A mortgage under Common Law is a dismemberment of title, and a mortgagor has a real right in the mortgaged real property. In Civil Law, the analogous encumbrance is called a hypothec, and the hypothecary creditor has only the rights set out in the CCQ (i.e., to take the hypothecated property in payment, which extinguishes the debt, or to have it seized and sold either by private or judicial sale, or to have it put under administration, which is similar to receivership).
Security on personal property in the Common Law provinces is governed by legislation resembling the U.S. Uniform Commercial Code provisions, with registration of a notice in the personal property security register of the jurisdiction in which the personal property is situate.
Security on movable property in the Province of Québec is granted by way of a movable hypothec, with or without delivery of the hypothecated movable property to the hypothecary creditor or its agent. Where there is delivery, the movable hypothec need not be published (registered). In all other circumstances, notice of movable hypothecs, as well as of leases for a term exceeding one year and of title retention agreements, must be published in the Registry of personal and movable real rights in order to be opposable to third parties (including the bankruptcy trustee of the debtor or grantor of the hypothec).
Similarly, a lease creates a real right under Common Law, but only a personal right in Civil Law.
Finally, other than the limited recognition of civil trusts under the CCQ, the distinction between beneficial and legal ownership is not truly recognized in Civil Law.

Corporate Law
In Canada, one may incorporate federally under the Canada Business Corporations Act (the “CBCA”), or provincially under the corporate statute of a particular province or territory. Other than the Province of Québec, most provinces have adopted Business Corporations Acts, which largely mirror the CBCA. The Québec Companies Act has been modernized under Part IA somewhat from its original letters patent basis, and in many respects resembles the CBCA, but there are important distinctions, the most crucial being the absence of a statutory oppression remedy.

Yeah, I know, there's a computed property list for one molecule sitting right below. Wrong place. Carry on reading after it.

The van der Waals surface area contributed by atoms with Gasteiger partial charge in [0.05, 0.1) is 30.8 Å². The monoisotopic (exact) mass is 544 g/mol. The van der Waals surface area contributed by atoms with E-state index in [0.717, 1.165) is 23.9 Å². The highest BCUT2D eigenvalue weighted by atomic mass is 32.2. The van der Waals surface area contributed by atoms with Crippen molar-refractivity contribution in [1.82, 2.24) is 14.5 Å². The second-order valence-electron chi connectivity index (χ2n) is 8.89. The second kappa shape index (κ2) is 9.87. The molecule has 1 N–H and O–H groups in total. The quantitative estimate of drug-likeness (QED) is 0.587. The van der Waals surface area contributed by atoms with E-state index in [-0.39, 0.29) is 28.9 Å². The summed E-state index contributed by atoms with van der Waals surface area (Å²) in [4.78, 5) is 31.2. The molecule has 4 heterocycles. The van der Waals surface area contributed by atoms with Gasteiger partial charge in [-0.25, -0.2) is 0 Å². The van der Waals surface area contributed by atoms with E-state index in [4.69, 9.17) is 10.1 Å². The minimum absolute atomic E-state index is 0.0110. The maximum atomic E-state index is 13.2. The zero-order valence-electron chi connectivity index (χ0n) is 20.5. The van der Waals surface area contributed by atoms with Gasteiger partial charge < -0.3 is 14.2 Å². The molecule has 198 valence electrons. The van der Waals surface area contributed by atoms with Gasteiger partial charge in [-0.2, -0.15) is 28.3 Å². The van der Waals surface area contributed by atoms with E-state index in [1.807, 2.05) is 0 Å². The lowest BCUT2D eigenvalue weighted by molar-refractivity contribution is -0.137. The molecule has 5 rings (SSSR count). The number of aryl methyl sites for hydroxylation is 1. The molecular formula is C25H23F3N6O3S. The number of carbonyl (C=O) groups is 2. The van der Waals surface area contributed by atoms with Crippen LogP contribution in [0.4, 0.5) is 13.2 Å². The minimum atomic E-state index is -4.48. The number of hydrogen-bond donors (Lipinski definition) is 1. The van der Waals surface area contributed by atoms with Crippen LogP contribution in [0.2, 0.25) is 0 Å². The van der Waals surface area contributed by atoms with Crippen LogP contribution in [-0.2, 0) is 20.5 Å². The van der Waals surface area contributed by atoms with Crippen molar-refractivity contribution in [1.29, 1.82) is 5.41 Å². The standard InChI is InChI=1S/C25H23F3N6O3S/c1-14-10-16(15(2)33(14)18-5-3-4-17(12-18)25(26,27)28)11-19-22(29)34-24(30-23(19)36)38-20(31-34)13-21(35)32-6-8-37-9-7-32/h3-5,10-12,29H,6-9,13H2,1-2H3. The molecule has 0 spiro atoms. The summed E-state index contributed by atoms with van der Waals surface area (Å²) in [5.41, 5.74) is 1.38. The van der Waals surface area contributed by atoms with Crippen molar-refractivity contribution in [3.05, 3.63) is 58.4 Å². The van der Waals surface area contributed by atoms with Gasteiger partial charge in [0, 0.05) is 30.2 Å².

Unlimited liability companies (ULC’s), which are similar to the U.S. limited liability companies (LLC’s), can be formed only in the Provinces of Nova Scotia and, more recently, Alberta. These entities permit flow-through treatment for profits and losses to their shareholders under U.S. tax law (and are sometimes known as “check the box” entities, on the basis of the election they can make to retain their corporate identity but be taxed as if they were partnerships). However, the Canadian versions do not provide limited liability protection as is the case in the United States, and it is therefore common practice to interpose a single-purpose holding corporation between the ULC and the true shareholder(s).
The Nova Scotia ULC (or NSULC) is based upon an older statute, and is more cumbersome than the more modern Albertan version, which was created under new legislation modeled on the CBCA (e.g., in Nova Scotia, amalgamation of a ULC with another entity requires court approval, whereas in Alberta it is done by filing articles of amalgamation with the government, like any other corporation). It is anticipated that the Alberta ULC, which also has the advantage of being significantly less costly to create and maintain than the NSULC, will become increasingly popular and may eventually replace the NSULC entirely.
Generally speaking, one would incorporate under the CBCA if one expects to carry on business in more than one Canadian province or territory. Alternatively, one would consider provincial incorporation if it is anticipated that the operations will be limited to that jurisdiction, as there are savings to be achieved by making corporate filings and otherwise complying only with the provincial rules, rather than filing annual returns and other notices at both the federal and provincial (or territorial) levels.